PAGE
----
Parkland shooter trial, monkeypox, when cocaine cowboys reigned Miami
People in South Florida affected by the Parkland school shooting are reacting to the tragedy that unfolded at an elementary school in Texas. Two possible monkeypox cases are being investigated in Broward. Plus, in honor of our Sundial book club, we learn about the real-life cocaine cowboys who shaped Miami.
On this Wednesday, May 25, edition of Sundial:
Parkland shooter trial
People in South Florida know all too well about the pain and sadness that's being felt in Texas.
Yesterday 21 people, two adults and the rest of them were fourth-graders who died at the hands of a lone gunman. It has again stirred anger and debate over gun control measures.
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This is all happening as the South Florida community is still in the midst of the trial of the confessed Parkland shooter from 2018. They’re in the process of jury selection.
WLRN's Broward County Correspondent Gerard Albert III joined Sundial to talk about the latest from the trial while the community is still grieving.
Find mental health resources here.
Albert III also spoke about county commissioners recently agreeing to give the Broward Sheriff's Office millions of dollars to help their problems with emergency call center workers missing residents' 911 calls. Those issues were uncovered by a recent Sun Sentinel investigation.
A small outbreak of a rare disease called monkeypox has been detected in various countries. Two possible monkeypox cases are being investigated in Broward County. They are the first two reported in the state.
“[It] is a rash that is accompanied by fever, some chills, muscle aches, headache, exhaustion, sort of a typical cold and flu-like symptoms, some swollen lymph nodes as well,” said Joshua Lenchus, the interim chief medical officer for Broward Health.
The headlines about this viral disease might bring back memories of 2020 when COVID-19 emerged, but health experts say this virus is different and extremely unlikely to become a pandemic.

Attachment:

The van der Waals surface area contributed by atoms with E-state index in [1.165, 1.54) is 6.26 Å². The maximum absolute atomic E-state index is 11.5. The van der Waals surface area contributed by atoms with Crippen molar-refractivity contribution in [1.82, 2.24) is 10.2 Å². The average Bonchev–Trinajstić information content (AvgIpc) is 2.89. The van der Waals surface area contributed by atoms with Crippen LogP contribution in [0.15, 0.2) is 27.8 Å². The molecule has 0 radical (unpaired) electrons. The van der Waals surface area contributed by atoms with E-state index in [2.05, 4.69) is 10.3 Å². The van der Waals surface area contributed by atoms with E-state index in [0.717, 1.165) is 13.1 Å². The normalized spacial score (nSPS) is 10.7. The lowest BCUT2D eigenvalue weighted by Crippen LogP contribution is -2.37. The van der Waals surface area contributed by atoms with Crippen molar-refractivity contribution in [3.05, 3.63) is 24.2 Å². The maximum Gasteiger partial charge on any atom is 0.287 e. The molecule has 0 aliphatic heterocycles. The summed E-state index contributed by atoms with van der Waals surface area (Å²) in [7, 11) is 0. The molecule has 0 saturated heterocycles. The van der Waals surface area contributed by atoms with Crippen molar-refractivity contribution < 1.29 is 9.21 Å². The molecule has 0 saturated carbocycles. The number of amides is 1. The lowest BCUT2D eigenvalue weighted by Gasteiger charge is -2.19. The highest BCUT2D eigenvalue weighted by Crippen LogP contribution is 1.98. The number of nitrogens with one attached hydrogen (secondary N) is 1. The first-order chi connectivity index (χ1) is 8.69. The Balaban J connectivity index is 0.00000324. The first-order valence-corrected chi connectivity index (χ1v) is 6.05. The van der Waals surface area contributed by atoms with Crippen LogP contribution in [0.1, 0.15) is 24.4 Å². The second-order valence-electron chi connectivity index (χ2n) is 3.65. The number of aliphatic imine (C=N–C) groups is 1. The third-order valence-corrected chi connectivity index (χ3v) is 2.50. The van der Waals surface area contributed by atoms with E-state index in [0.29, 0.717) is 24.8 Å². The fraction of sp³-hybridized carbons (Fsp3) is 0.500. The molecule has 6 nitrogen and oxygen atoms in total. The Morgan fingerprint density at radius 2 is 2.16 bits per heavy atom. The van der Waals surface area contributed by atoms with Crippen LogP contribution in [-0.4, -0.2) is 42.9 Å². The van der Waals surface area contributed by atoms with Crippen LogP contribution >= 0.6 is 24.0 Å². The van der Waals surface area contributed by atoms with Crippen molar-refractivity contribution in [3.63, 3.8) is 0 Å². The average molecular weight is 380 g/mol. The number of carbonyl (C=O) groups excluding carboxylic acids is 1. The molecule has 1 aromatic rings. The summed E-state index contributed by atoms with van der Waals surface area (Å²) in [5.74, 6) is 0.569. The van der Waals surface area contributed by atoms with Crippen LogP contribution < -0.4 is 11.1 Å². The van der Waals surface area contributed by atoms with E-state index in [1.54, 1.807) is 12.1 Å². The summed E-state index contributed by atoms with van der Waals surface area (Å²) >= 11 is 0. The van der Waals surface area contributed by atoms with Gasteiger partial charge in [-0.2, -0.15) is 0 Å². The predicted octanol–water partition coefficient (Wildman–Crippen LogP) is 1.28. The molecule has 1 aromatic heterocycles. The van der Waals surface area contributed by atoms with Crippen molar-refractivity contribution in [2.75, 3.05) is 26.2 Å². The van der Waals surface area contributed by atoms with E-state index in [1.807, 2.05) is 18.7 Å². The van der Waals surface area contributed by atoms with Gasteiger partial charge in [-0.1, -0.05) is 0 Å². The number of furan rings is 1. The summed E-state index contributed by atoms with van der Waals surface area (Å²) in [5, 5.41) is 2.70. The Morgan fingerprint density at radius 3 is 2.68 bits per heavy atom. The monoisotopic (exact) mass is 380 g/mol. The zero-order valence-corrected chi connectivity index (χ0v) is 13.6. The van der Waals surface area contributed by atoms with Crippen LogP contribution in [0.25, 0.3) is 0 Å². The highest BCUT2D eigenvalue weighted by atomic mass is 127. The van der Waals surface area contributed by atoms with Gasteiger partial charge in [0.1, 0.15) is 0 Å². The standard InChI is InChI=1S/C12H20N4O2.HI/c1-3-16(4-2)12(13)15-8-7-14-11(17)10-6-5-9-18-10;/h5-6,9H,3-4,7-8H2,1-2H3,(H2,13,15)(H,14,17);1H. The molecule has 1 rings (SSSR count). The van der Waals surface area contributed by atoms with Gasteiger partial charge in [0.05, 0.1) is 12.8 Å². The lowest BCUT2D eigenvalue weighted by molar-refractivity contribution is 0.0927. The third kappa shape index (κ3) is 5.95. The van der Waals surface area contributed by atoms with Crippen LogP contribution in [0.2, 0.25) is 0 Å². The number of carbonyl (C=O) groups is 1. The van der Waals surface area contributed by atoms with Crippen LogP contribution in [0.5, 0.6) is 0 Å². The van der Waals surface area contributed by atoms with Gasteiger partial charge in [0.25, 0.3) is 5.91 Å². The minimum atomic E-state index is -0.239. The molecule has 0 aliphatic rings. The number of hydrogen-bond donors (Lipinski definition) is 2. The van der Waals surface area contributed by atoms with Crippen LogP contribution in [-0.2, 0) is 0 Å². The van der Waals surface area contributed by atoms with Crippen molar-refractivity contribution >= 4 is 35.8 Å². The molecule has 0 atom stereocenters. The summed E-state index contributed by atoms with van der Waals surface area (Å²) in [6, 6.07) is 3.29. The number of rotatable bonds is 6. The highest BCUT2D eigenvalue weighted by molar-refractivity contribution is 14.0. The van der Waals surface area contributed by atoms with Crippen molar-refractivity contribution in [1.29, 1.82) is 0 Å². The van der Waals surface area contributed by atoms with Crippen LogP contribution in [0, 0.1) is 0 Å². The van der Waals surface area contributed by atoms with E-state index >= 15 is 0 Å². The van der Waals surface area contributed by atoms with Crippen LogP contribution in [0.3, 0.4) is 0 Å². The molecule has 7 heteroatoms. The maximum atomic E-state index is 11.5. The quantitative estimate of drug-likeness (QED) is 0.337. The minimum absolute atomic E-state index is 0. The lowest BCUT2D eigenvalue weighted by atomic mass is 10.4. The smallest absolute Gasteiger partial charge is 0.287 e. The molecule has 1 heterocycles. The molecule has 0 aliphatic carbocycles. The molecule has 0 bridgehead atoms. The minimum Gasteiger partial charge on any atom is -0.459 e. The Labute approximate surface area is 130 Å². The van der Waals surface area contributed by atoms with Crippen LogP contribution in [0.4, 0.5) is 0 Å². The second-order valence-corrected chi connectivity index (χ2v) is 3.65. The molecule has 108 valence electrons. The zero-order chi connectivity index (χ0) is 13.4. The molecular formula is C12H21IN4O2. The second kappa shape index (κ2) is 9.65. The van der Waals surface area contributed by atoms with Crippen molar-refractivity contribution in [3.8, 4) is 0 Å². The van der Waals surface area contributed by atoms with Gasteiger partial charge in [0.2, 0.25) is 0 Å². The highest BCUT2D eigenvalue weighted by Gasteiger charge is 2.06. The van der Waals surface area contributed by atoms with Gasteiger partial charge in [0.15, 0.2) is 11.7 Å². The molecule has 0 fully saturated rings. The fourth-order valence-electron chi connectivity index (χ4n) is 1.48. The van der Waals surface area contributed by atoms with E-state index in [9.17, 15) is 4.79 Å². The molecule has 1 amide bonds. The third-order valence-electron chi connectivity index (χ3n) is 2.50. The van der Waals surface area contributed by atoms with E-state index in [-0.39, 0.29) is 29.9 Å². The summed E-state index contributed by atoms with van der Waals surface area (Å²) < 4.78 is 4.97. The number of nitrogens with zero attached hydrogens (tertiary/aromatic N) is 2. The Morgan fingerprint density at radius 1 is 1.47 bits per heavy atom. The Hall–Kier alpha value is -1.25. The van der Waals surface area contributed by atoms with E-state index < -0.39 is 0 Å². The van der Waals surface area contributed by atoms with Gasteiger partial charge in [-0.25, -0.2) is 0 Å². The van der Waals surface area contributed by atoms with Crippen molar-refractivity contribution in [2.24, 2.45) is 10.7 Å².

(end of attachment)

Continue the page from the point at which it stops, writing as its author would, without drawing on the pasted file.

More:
“This is much, much different than COVID. COVID 19, when that hit, the world was completely unexposed to COVID, previously. Monkeypox, in addition to the chickenpox being in that same family, so is smallpox ... we have about 70 years worth of experience in dealing with that. It was eradicated in the United States in 1980,” said Lenchus. “Monkeypox is spread through touching the lesions. It can be spread through an infected animal that bites you … It's spread through bodily fluids, which is a little different than then COVID.”
He added that it's extremely rare for somebody in the United States to contract monkeypox.
When cocaine cowboys reigned Miami
For this month’s Sundial Book Club, we went back to Miami in the 1980s, when these sunny and sandy shores were the center of the drug trade — specifically for cocaine.
We’re reading "Hotel Scarface: Where Cocaine Cowboys Partied and Plotted to Control Miami.” It tells the true story of that time through the lens of an iconic hotel. Find our conversation with the author of the book Roben Farzad here.
A Netflix series titled “Cocaine Cowboys: The Kings of Miami” explores the story of the real-life cocaine cowboys — Sal Magluta and Willy Falcon. They were the leaders of the city’s cocaine trade bringing in an estimated $2 billion worth over the course of the decade.
The director, Billy Corben, and local CBS journalist Jim DeFede, who was involved in the series, joined Sundial to discuss how this story came together.